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F1: Vettel's assault with a deadly weapon gets lenient treatment

Bryan Edwards

Let's be clear about one thing: if a normal person deliberately drives his car into the car of another driver, he goes to jail. How, then, does Vettel get away with an insignificant penalty plus three points on his licence (that will have little or no effect due to points due to expire soon) for exactly that action. The FIA needs to review the Azerbaijan stewards' decision, retrospectively cancel Vettel's points from Baku and impose a meaningful and immediate ban of, say, three races. Also, he should be penalised for causing a collision when he ran into the back of Lewis Hamilton's Mercedes causing extensive damage.

There are very few things more dangerous in motor racing than motor racing. It says so on the back of every ticket and on big signs by the gate to every event. But it's controlled danger: vast sums of money are spent in making the sport safer for drivers and everyone else at the track.

Sebastian Vettel, who once told viewers that if they didn't like his foul language they shouldn't watch races on TV, has demonstrated that history repeats itself: put a German in a Ferrari and the stewards are not going to act harshly.

To be fair, and one must, the penalty given to Vettel would have looked, at the time, as if the effect would be to relegate him down the points, far below Hamilton who would, other things being equal, win and then Hamilton would probably leave Baku leading the championship.

But that should not have been a consideration: the assault on Hamilton with a car, itself a deadly weapon, should have been punished for what it was. No excuses, no justifications, no machinations. It was an act of violence, plain and simple.

Vettel surely must have been faking it for the media when he purported to not know what dangerous driving he had done. For sure, he had not told the truth when he claimed that Hamilton "brake tested" him - and shame on various media outlets for repeating that false claim without the facts. The stewards examined the data, to ascertain if Hamilton had acted improperly, leading to Vettel running into the back of the Mercedes and they concluded that a) Hamilton had not braked b) he had not slowed excessively and most importantly and relevantly, c) he had not behaved differently, or significantly differently, on the corner in question to each of the many previous tours under the safety car.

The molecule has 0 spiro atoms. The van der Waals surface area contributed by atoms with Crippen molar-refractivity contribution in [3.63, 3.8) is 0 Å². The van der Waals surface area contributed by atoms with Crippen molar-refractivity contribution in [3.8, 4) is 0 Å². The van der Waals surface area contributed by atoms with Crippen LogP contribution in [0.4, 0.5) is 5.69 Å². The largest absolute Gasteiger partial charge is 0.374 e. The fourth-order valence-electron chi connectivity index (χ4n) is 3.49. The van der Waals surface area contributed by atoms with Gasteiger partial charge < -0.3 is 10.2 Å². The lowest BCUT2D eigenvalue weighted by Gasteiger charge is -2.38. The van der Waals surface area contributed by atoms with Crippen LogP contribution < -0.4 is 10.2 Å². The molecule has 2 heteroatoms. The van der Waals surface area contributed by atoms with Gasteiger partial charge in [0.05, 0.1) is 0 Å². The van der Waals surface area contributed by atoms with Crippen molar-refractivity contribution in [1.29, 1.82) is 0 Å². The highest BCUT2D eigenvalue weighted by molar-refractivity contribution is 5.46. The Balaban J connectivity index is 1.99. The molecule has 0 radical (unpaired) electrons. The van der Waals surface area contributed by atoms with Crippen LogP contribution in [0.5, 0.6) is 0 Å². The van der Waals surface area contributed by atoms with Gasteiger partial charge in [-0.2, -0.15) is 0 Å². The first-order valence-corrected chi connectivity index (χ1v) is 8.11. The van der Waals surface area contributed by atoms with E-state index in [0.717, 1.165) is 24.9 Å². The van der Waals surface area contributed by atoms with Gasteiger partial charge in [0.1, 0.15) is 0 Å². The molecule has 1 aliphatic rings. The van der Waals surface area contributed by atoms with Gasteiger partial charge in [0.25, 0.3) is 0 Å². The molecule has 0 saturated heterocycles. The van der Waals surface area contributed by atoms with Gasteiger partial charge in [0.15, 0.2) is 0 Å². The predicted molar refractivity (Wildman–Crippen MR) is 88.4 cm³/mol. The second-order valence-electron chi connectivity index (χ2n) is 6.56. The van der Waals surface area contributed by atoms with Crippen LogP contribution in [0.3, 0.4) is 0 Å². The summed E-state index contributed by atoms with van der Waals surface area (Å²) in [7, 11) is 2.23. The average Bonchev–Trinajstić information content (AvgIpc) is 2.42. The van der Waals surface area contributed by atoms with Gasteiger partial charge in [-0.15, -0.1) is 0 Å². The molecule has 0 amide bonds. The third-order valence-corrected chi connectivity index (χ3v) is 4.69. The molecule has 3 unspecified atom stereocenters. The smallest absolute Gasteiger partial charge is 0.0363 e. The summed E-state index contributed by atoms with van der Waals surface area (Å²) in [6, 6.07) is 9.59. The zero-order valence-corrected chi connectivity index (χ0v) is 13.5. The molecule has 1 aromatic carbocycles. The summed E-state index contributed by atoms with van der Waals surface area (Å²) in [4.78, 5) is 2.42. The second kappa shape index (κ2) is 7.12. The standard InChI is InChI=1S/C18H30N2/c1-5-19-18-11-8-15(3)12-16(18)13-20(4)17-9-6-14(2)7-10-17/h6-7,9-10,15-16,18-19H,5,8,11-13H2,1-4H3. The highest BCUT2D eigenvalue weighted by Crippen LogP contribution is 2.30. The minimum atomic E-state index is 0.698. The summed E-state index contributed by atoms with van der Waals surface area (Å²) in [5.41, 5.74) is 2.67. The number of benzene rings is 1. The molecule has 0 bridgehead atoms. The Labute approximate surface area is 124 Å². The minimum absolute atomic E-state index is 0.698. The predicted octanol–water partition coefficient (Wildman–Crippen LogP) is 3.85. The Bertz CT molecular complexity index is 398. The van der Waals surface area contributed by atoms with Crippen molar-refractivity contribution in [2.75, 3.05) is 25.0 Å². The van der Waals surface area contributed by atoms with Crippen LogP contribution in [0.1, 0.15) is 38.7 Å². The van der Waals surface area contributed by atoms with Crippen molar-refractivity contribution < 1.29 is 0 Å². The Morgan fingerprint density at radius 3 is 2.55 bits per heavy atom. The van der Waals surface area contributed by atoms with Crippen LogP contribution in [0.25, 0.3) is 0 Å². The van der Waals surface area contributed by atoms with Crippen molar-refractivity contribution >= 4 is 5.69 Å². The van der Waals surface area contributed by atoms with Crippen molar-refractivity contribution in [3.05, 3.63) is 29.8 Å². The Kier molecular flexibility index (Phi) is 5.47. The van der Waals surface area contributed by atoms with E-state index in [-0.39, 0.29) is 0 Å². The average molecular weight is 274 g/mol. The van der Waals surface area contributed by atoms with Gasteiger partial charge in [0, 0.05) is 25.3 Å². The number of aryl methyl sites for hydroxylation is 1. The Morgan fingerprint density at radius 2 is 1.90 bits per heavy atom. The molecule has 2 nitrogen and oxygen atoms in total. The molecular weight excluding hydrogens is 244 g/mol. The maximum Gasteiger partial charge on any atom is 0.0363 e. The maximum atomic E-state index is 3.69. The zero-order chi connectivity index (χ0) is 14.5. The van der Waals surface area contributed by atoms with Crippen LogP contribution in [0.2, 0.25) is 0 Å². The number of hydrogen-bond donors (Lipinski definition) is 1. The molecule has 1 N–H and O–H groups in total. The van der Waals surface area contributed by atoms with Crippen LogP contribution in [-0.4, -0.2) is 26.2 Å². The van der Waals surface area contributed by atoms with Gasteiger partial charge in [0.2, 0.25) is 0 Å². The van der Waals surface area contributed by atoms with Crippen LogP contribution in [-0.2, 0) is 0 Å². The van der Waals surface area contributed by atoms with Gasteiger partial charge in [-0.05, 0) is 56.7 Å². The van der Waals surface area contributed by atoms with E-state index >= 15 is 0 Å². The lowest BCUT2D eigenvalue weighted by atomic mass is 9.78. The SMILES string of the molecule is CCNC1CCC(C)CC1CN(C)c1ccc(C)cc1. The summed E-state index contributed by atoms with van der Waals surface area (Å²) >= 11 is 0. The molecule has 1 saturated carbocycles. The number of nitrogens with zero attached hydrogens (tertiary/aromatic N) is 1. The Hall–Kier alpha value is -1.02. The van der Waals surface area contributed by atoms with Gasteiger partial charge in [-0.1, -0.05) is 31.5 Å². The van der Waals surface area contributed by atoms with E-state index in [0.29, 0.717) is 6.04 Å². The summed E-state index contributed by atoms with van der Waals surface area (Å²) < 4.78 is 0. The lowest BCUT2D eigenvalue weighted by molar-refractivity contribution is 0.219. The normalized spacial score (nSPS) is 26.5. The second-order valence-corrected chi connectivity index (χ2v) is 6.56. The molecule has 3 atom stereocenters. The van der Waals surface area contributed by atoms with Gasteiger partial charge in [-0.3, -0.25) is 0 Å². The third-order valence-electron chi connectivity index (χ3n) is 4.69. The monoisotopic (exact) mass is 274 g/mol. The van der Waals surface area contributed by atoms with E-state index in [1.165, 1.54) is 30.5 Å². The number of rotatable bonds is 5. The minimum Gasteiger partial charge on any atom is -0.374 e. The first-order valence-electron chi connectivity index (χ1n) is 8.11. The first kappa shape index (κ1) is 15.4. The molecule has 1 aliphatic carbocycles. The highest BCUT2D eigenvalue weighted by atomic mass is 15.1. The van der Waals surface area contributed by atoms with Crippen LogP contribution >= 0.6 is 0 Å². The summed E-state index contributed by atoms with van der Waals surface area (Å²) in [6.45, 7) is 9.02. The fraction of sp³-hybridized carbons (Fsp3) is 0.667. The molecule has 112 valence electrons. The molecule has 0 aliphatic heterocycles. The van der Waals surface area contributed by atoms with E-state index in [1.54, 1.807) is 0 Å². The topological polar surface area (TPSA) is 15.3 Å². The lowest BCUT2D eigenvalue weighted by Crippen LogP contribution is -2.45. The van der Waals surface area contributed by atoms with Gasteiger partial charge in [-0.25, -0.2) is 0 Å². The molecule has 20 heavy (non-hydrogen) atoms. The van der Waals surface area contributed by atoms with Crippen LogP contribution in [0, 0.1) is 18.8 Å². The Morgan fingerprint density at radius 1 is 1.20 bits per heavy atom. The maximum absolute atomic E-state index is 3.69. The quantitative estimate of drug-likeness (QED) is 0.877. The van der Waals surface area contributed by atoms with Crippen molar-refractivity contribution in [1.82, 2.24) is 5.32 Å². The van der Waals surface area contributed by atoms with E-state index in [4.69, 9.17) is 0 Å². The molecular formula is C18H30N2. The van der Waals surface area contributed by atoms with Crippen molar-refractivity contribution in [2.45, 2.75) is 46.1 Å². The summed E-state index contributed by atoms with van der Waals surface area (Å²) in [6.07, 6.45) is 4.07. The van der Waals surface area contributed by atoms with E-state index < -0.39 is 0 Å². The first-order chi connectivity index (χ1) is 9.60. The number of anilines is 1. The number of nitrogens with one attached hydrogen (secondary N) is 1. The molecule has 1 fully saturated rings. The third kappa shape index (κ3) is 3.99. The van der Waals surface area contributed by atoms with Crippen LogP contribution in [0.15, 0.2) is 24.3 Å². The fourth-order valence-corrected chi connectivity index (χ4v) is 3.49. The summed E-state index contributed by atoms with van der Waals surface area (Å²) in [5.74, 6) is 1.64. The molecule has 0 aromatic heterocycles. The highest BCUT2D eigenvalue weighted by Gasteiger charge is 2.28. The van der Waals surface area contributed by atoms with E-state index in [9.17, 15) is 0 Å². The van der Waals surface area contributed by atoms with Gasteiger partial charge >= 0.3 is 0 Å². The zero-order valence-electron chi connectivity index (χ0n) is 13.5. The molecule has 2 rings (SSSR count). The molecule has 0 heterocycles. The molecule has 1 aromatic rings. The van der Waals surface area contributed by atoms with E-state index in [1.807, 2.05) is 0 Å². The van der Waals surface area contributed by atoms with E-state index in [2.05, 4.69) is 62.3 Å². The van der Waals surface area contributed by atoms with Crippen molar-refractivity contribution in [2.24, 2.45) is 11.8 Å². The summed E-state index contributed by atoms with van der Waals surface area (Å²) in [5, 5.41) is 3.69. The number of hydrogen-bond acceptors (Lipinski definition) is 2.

Vettel in fact implied that he had failed to pay sufficient attention: He admitted that he was watching the car behind which was ready to pounce when the safety car pulled off.

Clearly, then, Vettel caused a collision and should have an additional penalty for that.

Not long afterwards, the race was stopped because there was so much debris, some of it large, all over the track that to continue was not safe. During the red-flag period, Hamilton's car was subject to significant repair to the rear end including the diffuser. Unrelated to Vettel's assault, when Hamilton got back into his car, the safety padding and head-rest was not affixed properly and he was ordered to pit to get it fixed of face being black flagged. So Vettel got a ten second stop but Hamilton's repairs took longer, dropping him behind Vettel when both rejoined the race.

But one of that matters in relation to Vettel's conduct. The only thing that matters is that he has been treated with ridiculous leniency in relation to an act of violence using a weapon that is quite capable of causing serious injury and, even, death.

Racing drivers to not sign up to such attacks, provoked (which despite Vettel's continuing claims, this was not) or not.

The FIA needs to send a message in the strongest terms and it needs to do it now.